TRENTON —Two bills sponsored by Senator Shirley K. Turner (D-Hunterdon/Mercer) to require New Jersey police departments to implement minority recruitment and selection programs as well as cultural diversity training cleared the Senate Law and Public Safety Committee today.
The bills are part of Senator Turner’s effort to strengthen community policing by promoting positive and collaborative relationships between law enforcement and the public.
“Having a diverse police force helps provide officers with greater sensitivity to people from all backgrounds and allows residents to better identify with the officers patrolling their neighborhoods,” said Senator Turner. “By providing cultural diversity training and outreach programs, we will help to facilitate better understanding between police and the communities they serve. Police officers have difficult and often very dangerous jobs and we are grateful for the work they do to protect us. This is legislation that will help to establish an environment that allows officers to be most effective.”
The first bill (S-655) will require each law enforcement agency in New Jersey – state and local – to establish a minority recruitment and selection program in accordance with guidelines issued by the Attorney General. The programs will include specific goals, not quotas, for recruiting and hiring minorities and women, timelines for meeting those goals and methods for determining whether they have been met. County prosecutors will monitor the results within county and municipal agencies, and the Attorney General will monitor the results for state police and other state law enforcement agencies. The law also will require public reporting on age, race and gender of officers within the departments, and information pertaining to applicants, hiring, and promotions.
“The bill does not lower standards, but instead would encourage efforts to attract well qualified minority and female candidates,” said Senator Turner. “There are qualified candidates in our urban cities who have never been advised about a career in law enforcement and it is not a path that they have envisioned for themselves without having a family member’s footsteps to follow in. As more police departments increase the number of minorities in their ranks, it will become easier to attract a more diverse force.”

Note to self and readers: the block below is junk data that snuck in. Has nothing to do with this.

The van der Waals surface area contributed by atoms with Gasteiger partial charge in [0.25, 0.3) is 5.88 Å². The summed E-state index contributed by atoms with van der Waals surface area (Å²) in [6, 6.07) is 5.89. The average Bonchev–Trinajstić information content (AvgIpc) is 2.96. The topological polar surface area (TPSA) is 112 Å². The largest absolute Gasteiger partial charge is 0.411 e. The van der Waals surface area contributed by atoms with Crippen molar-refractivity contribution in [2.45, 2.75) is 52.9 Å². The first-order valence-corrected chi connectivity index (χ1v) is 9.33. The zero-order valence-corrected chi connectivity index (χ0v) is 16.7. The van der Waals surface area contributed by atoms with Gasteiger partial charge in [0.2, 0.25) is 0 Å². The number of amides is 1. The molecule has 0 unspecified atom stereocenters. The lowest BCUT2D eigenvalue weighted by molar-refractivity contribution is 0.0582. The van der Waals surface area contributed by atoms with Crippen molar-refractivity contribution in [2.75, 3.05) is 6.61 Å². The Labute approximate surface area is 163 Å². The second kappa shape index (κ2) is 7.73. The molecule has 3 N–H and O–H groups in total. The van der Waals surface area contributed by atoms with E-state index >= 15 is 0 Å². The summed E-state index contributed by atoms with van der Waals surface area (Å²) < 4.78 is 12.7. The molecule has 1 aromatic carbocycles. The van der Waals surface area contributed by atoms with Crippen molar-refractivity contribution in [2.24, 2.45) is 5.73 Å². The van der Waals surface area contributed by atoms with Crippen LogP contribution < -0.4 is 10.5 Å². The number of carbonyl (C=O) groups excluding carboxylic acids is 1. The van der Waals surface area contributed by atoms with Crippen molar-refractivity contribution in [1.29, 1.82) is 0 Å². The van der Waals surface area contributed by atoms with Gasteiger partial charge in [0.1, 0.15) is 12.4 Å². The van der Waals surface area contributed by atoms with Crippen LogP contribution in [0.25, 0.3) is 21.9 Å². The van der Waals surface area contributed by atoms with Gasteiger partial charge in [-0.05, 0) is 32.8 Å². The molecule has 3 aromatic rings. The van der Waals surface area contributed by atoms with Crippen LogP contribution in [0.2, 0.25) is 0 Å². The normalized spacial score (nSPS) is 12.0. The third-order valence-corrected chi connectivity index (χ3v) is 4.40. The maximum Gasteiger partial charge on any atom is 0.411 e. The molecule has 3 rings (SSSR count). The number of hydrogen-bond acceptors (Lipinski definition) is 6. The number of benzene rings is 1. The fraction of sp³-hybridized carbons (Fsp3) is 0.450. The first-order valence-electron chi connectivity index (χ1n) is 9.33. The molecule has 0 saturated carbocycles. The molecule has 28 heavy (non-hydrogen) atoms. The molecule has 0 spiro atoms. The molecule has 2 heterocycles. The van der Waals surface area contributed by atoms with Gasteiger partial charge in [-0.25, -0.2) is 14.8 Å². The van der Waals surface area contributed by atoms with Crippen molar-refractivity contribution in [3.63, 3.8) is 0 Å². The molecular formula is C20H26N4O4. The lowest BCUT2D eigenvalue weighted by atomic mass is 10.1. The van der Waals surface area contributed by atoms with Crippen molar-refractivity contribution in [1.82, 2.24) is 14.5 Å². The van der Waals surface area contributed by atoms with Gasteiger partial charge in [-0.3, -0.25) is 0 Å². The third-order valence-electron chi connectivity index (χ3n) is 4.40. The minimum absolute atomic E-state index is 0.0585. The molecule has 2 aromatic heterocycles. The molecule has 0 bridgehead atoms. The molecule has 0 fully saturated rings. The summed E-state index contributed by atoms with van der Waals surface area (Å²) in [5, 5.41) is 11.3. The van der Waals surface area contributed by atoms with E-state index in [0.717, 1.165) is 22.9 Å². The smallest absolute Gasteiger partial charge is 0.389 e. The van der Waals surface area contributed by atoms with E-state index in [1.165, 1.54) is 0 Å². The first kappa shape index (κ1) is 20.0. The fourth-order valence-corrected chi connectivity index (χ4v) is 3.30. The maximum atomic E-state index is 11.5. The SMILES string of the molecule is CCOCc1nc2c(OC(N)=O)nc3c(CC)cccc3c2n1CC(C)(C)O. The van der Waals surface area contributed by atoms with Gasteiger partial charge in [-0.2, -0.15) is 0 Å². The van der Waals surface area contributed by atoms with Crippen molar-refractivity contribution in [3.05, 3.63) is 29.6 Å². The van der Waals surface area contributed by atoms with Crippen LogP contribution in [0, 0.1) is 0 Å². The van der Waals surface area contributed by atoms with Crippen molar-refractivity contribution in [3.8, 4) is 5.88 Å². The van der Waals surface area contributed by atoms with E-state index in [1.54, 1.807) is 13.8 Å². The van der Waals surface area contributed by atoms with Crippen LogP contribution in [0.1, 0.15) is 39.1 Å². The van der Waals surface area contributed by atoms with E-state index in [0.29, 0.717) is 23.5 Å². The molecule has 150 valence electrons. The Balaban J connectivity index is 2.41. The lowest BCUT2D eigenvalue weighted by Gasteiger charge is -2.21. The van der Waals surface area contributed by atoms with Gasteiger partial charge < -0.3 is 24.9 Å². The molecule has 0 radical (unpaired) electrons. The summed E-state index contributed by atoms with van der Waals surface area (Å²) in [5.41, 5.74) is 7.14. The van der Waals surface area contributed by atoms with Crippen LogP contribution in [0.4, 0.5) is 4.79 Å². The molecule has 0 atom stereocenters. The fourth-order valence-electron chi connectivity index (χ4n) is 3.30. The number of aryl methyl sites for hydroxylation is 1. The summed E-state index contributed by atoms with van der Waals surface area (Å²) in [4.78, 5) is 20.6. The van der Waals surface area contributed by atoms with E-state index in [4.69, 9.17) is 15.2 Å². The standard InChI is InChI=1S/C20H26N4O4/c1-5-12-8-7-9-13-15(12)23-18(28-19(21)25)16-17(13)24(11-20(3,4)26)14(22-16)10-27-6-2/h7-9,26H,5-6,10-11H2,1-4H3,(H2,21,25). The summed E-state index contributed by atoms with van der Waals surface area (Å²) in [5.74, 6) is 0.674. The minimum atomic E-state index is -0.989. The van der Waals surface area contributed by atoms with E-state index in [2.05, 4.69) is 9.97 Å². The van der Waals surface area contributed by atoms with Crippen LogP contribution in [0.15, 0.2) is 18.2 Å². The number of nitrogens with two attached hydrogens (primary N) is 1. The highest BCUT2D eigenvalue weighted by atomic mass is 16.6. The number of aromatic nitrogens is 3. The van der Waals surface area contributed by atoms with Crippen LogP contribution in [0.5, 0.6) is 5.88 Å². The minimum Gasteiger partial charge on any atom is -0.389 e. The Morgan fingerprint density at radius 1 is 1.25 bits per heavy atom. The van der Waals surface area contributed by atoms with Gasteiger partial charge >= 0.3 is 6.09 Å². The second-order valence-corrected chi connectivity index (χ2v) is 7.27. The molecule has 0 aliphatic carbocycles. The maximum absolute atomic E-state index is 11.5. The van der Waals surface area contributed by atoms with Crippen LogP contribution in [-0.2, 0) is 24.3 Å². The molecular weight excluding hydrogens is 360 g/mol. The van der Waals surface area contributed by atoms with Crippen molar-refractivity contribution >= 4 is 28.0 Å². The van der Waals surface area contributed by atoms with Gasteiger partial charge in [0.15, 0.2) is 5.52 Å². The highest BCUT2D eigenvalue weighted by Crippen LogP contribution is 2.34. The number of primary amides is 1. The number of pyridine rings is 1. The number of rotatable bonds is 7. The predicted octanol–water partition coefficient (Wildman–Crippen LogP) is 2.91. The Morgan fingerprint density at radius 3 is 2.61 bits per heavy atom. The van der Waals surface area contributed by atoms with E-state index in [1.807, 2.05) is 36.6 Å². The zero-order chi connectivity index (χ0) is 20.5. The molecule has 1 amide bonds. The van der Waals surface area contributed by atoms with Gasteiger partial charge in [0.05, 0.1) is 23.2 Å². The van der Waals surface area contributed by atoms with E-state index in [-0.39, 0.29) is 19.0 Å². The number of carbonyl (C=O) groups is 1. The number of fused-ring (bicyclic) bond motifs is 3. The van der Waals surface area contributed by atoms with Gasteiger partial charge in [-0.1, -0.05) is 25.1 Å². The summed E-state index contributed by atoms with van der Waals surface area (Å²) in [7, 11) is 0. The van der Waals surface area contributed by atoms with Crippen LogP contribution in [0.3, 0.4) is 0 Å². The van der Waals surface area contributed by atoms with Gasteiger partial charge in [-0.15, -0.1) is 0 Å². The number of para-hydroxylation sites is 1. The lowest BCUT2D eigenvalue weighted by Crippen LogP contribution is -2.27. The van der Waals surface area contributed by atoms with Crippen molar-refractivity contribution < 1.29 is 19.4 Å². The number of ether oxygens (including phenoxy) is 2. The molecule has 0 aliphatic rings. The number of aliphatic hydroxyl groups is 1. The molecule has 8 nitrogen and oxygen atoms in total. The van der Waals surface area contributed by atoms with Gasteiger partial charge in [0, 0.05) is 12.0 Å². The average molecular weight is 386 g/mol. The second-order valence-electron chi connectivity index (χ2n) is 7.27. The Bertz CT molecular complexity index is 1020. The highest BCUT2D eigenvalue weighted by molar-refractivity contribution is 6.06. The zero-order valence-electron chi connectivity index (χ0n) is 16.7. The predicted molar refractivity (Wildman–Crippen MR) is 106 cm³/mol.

The second bill (S-1142) will require county and municipal police departments to establish, and officers to participate in, a cultural diversity training course that includes instruction and exercises designed to promote positive interaction with the racial, ethnic, and religious communities within each department’s respective jurisdiction. The training will be required to include instruction and exercises designed to promote positive interaction with the lesbian, gay, bisexual and transgender individuals residing within each department’s jurisdiction. Each department would also be required to adopt a cultural diversity action plan, to include strategies for outreach programs that address the social and criminal concerns of the community as well as efforts taken on behalf of the department in forming partnerships with various cultural religious and civic organizations, including those formed on the basis of preventing discrimination based on gender identity and sexual orientation. As amended, the bill will also require institutions of higher education which appoint campus police officers to develop and adopt a campus cultural diversity training course and action plan for the campus police department.
S-655 cleared the committee 3-2 and will head to the Senate Budget and Appropriations Committee.
S-1142 cleared by a vote 3-2 and heads to the full Senate for further consideration.